Unfortunately, the uncontrolled gentrification process may not be able to maintain cities the way older residents prefer, but many positive and necessary changes in health, economics, safety, education, and revitalization occur to improve cities. However, improvements can be made to the gentrification process so that it doesn’t harm old residents of the cities as much. Currently, methods are used to ease gentrification and to keep the number of people being displaced low. Some methods mentioned by Kennedy and Leonard are, “tax abatements, housing trust funds, job linkage efforts, linkage fee programs, rent control, and so on” (Kennedy & Leonard, 2001). These methods allow more individuals to cope with economic changes occurring and they increase the number of old residents able to remain in cities. The goal is to achieve “equitable development”, described by the United States Environmental Protection Agency as “an approach for meeting the needs of underserved communities… It is increasingly considered an effective place-based action for creating strong and livable communities” (United States Environmental Protection Agency, n.d.). In other words, it was an attempt to make things fairer to old residents in gentrifying cities and to mitigate the detriments in the gentrification process overall.

First, it would be necessary to strengthen the relationships of community members so that they can devise a plan together. Cooperation would be important between different groups and communities within a city. “Strategies can and should be supported, implemented and funded by regional, city, private sector, non-profit sector and philanthropic interests” (Kennedy & Leonard, 2001). All these different groups coming together would be important to a city because they can help directly influence the outcome of the gentrification process. Through the various studies Godsil analyzed in her paper, she claims, “Studies have found a link between the quality of the informal interactions with diverse peers and analytical problem-solving and complex thinking skills (Godsil, 2019). If there is unity, diversity, and problem solving, different groups sharing their ideas would be highly effective.

Second, it would be required that all groups taking part have a common goal and view in mind. All people would need to know exactly what the purpose is for the city and how it is planned to achieve that goal. According to Kennedy and Leonard, working towards a common goal is not only beneficial since it creates a sense of trust, but it also allows for securing of land and homes for people through the communication of public and private sector leaders (Kennedy & Leonard, 2001).

Finally, once there is a common goal, work needs to be done to implement the desirable changes. This means policies may need to adjust, home development plans must go into effect, negotiations between leaders should occur, and overall taxes must be used effectively. If the entire process of gentrification occurs in this way, there will be far less drawbacks to it. Through this entire process, the necessity of gentrification will be revealed since it may bring positive changes to neighborhoods, bringing far more benefits than drawbacks through a much-needed stronger economy, better health conditions, lower crime rates, improved education, and most importantly, a united community.


References

Blanco, R. (2012). Looking for the gulf motel. In R. Blanco (Author), Pitt Poetry Series: Looking for the Gulf Motel (pp. 1-3). Pittsburgh, PA: University of Pittsburgh Press. (Original work published 2012)

Burns, V. F., Lavoie, J. P., & Rose, D. (2011). Revisiting the role of neighbourhood change in social exclusion and inclusion of older people. Journal of aging research, 2012, https://doi.org/10.1155/2012/148287

Bureau of Justice Statistics. (n.d.). Terms & definitions: Crime type. Retrieved March 25, 2019, from Bureau of Justice Statistics website: https://www.bjs.gov/index.cfm?ty=tdtp&tid=3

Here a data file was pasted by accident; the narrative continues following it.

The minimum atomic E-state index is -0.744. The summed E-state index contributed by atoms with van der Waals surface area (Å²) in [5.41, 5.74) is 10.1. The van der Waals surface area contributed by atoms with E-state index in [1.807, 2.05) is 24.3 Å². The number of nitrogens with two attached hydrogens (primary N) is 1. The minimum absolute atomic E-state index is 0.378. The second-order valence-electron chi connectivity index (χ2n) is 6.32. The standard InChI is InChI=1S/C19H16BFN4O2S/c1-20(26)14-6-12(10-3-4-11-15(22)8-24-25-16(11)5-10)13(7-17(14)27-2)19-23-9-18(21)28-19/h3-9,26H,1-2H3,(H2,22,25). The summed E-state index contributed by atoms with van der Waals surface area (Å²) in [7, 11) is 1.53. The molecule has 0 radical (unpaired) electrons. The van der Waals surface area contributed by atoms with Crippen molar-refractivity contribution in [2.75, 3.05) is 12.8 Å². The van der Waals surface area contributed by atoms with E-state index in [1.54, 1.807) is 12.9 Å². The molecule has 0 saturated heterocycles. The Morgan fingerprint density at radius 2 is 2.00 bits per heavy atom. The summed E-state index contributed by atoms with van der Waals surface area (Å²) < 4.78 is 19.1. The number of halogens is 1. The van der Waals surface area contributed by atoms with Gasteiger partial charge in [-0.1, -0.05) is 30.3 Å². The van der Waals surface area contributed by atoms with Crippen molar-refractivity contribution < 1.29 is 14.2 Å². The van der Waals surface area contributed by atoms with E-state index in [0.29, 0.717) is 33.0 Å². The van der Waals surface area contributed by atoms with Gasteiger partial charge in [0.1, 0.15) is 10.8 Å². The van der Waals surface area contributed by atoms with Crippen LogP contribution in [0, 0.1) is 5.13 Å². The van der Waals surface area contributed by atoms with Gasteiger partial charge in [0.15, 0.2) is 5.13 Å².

Ellen, I. G., Horn, K. M., & Reed, D. (2017, March 1). Has falling crime invited gentrification? Retrieved from Social Science Research Network database. (Accession No. http://dx.doi.org/10.2139/ssrn.2930242)

Fox, J. C. (2013). Urban Renewal. In K. L. Lerner, B. W. Lerner, & S. Benson (Eds.), Human Geography: People and the Environment (Vol. 2, pp. 653-656). Detroit, MI: Gale. Retrieved from http://link.galegroup.com/apps/doc/CX2062300256/SUIC?u=nysl_li_valleysc&sid=SUIC&xid=a418b775

Gibbons, J., Barton, M., & Brault, E. (2018). Evaluating gentrification’s relation to neighborhood and city health. PLoS ONE, 13(11), 1–18. https://doi.org/10.1371/journal.pone.0207432

Godsil, R. D. (2019). Rigor and Relationships: The Positive Case for Integration in Schools and Neighborhoods. Cardozo Law Review, 40(3), 1287–1326. Retrieved from http://search.ebscohost.com/login.aspx?direct=true&db=a9h&AN=135181365&site=ehost-live

Institute for Policy & Social Research. (2018). Kansas statistical abstract 2017 (52nd ed.). Retrieved from http://hdl.handle.net/1808/27662

Kennedy, M., & Leonard, P. (2001). Dealing with neighborhood change: A primer on gentrification and policy choices. Brookings Institution, 5. Retrieved from https://www.brookings.edu/research/dealing-with-neighborhood-change-a-primer-on-gentrification-and-policy-choices/

Kirkland, E. (2008). What’s race got to do with it? Looking for the racial dimensions of gentrification. The Western Journal of Black Studies, 32(2), 18+. Retrieved from http://link.galegroup.com/apps/doc/A196534328/SUIC?u=nysl_li_valleysc&sid=SUIC&xid=0fa6f5b6

McDonald, S. (1986). Does Gentrification Affect Crime Rates? Crime and Justice, 8, 163-201. Retrieved from http://www.jstor.org/stable/1147427

Montgomery, M. R. (2008). The urban transformation of the developing world. Science, 319(5864), 761-764. https://doi.org/10.1126/science.1153012

Perry, F. (2016, October 5). ‘We are building our way to hell’: Tales of gentrification around the world. The Guardian. Retrieved from https://www.theguardian.com/cities/2016/oct/05/building-way-to-hell-readers-tales-gentrification-around-world

Sheppard, S. (2012). Why is gentrification a problem? [PDF]. Center for Creative Community Development. Retrieved from http://web.williams.edu/Economics/ArtsEcon/library/pdfs/WhyIsGentrificationAProbREFORM.pdf

United States Environmental Protection Agency. (n.d.). Equitable development and environmental justice. Retrieved March 26, 2019, from United States Environmental Protection Agency website: https://www.epa.gov/environmentaljustice/equitable-development-and-environmental-justice